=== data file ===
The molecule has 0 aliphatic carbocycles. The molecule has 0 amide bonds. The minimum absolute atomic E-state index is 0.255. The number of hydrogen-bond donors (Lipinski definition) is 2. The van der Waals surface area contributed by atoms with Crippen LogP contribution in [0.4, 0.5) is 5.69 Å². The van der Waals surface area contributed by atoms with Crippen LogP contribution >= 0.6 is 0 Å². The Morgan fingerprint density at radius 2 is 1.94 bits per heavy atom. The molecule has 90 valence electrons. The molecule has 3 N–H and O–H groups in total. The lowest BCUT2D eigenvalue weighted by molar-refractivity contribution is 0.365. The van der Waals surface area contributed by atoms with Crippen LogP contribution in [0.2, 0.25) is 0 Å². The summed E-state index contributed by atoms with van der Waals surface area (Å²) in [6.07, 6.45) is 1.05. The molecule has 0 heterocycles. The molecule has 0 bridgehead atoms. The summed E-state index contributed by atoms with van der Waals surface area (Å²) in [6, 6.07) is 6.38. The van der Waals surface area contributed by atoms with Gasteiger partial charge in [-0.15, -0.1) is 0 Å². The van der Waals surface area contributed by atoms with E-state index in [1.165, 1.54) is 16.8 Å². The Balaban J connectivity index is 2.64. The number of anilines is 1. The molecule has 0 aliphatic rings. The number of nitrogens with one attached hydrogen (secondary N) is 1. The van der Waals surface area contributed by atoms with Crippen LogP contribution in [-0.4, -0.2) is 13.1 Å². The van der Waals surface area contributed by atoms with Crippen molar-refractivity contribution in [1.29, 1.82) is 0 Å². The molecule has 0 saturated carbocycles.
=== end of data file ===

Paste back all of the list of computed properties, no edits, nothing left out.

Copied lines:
The molecule has 0 aliphatic carbocycles. The molecule has 0 amide bonds. The minimum absolute atomic E-state index is 0.255. The number of hydrogen-bond donors (Lipinski definition) is 2. The van der Waals surface area contributed by atoms with Crippen LogP contribution in [0.4, 0.5) is 5.69 Å². The van der Waals surface area contributed by atoms with Crippen LogP contribution >= 0.6 is 0 Å². The Morgan fingerprint density at radius 2 is 1.94 bits per heavy atom. The molecule has 90 valence electrons. The molecule has 3 N–H and O–H groups in total. The lowest BCUT2D eigenvalue weighted by molar-refractivity contribution is 0.365. The van der Waals surface area contributed by atoms with Crippen LogP contribution in [0.2, 0.25) is 0 Å². The summed E-state index contributed by atoms with van der Waals surface area (Å²) in [6.07, 6.45) is 1.05. The molecule has 0 heterocycles. The molecule has 0 bridgehead atoms. The summed E-state index contributed by atoms with van der Waals surface area (Å²) in [6, 6.07) is 6.38. The van der Waals surface area contributed by atoms with Gasteiger partial charge in [-0.15, -0.1) is 0 Å². The van der Waals surface area contributed by atoms with E-state index in [1.165, 1.54) is 16.8 Å². The Balaban J connectivity index is 2.64. The number of anilines is 1. The molecule has 0 aliphatic rings. The number of nitrogens with one attached hydrogen (secondary N) is 1. The van der Waals surface area contributed by atoms with Crippen LogP contribution in [-0.4, -0.2) is 13.1 Å². The van der Waals surface area contributed by atoms with Crippen molar-refractivity contribution in [1.29, 1.82) is 0 Å². The molecule has 0 saturated carbocycles.